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I have recently started using ASP.Net MVC 3 RC 2 and have attempted to migrate an existing website in MVC 2 across using the Razor syntax. In the MVC 2 application I am using the code base repeater that Phil Haack kindly provided in the following: Phil Haack's Code Based Repeater

My question is around the syntax for Razor. I dont understand how the template in the following block can be rewritten in Razor and cannot find any documentation to help out (early days for documentation or my simplicity...):

<% Html.Repeater<ObjectToUse>(Model, "", "alt", (item, css) =>
   { %>
        <tr class="<%= item.Enabled ? css : "disabled" %>">
            <td><%= item.Name%></td>
            <td><%= item.Description%></td>
            <td><%= Html.RouteLink("Edit", item.ObjectToUseRouteValues("Edit"))%></td>
            <td></td>
            <td><%= Html.RouteLink("Select", item.ObjectToUseRouteValues())%></td>
        </tr>
<% }); %>

The problem comes when applying the template between the braces (the tr's). I have attempted using the WebGrid control, however it doesnt provide the functionality I require for setting a "disabled" row (I think).

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2 Answers 2

up vote 0 down vote accepted

Actually, now that I think about it some more I don't think you can use Action parameters like that in Razor. I recall running into this before.

Updated

With answer from Andrew Nurse: "Unfortunately this is by design in the current parser, though I should note that we'd like to improve upon it. The issue is that markup is only valid at the start of a statement (which technically is where you've put it), but our C# "parser" is not intelligent enough to detect lambdas at the moment."

Though that might be out dated :)

@Html.Repeater(Model, "row", "row-alt", 
    @<tr class="@item.ClassType : "disabled"">
        <td>@item.Name</td>
        <td>@item.Description</td>
        <td>@Html.RouteLink("Edit", item.ObjectToUseRouteValues("Edit"))</td>
        <td></td>
        <td>@Html.RouteLink("Select", item.ObjectToUseRouteValues())</td>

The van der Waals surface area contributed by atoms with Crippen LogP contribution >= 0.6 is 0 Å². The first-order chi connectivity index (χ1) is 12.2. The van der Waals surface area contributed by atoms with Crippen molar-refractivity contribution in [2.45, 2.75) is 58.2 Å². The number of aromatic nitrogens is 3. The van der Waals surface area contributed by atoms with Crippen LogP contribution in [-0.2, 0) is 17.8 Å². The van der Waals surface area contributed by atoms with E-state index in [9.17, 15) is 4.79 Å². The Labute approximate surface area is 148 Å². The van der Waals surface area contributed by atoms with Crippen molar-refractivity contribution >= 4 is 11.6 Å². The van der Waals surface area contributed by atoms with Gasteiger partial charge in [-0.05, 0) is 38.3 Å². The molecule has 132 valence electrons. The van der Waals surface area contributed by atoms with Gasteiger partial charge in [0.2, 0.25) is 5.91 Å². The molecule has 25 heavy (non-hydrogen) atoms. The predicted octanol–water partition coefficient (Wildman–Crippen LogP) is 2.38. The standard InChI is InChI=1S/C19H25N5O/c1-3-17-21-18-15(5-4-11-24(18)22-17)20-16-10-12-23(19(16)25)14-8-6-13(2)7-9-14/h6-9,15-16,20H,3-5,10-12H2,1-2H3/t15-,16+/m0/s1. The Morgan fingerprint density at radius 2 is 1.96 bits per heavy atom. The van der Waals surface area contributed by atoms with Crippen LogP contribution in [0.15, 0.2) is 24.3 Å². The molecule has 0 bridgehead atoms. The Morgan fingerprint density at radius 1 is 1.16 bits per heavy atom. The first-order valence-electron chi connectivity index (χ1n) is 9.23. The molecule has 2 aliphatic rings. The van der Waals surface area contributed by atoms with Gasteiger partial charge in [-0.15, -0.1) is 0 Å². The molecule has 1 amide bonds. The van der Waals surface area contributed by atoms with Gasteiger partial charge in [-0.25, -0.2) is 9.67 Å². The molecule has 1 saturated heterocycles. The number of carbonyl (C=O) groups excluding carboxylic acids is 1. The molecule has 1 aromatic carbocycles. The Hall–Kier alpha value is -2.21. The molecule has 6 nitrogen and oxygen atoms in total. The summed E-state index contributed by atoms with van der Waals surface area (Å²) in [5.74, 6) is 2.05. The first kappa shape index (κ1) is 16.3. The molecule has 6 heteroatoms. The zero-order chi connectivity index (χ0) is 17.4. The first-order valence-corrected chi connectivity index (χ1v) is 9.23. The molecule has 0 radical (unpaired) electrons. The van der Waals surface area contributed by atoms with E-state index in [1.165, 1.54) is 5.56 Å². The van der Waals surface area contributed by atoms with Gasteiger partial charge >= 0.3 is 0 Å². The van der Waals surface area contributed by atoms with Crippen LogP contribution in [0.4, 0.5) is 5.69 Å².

</tr>
)

    public static IHtmlString Repeater<T>(this HtmlHelper html, IEnumerable<T> items,
         string className, string classNameAlt, Func<T, HelperResult> render) {
        if (items == null)
            return new HtmlString("");

        int i = 0;
        StringBuilder sb = new StringBuilder();
        foreach (var item in items) {
            item.ClassType = item.Enabled ? (i++ % 2 == 0 ? className : classNameAlt) : "disabled";
            sb.Append(render(item).ToHtmlString());
        }

        return new HtmlString(sb.ToString());
    }

}
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Hi, I had tried this, however the problem is in how the compiler perceives the html in the delegate function. It doesnt seem to recognise it as it does in the c# aspx implementation. So between the { <tr></tr> } it sees them as random pieces of text rather than as a string. –  didiHamman Dec 14 '10 at 22:47
    
Updated I don't think it's possible –  BuildStarted Dec 14 '10 at 23:01
    
Probably best to ask Haacked...I'm afraid my answer just sucks –  BuildStarted Dec 14 '10 at 23:13
    
This is correct, unfortunately we don't have a smart enough parser to detect lambdas right now. It would be possible to rewrite the helper to use the Inline Template syntax, in fact, I did exactly that here: blog.andrewnurse.net/2010/08/02/InsideRazorPart3Templates.aspx –  Andrew Nurse Dec 14 '10 at 23:30
    
Thanks, I was pretty sure that was the case but I not entirely confident :) –  BuildStarted Dec 14 '10 at 23:40

I wrote @helper version. @helper do not use Generic method.

@helper ForEach(IEnumerable<int> items, Func<object, HelperResult> template){
    foreach(var item in items){
        Write(template(item));
    }
}
<div>
<ul>
@ForEach(Enumerable.Range(1,5),
    @<li>@item</li>
)
</ul>
</div>

hope this code.

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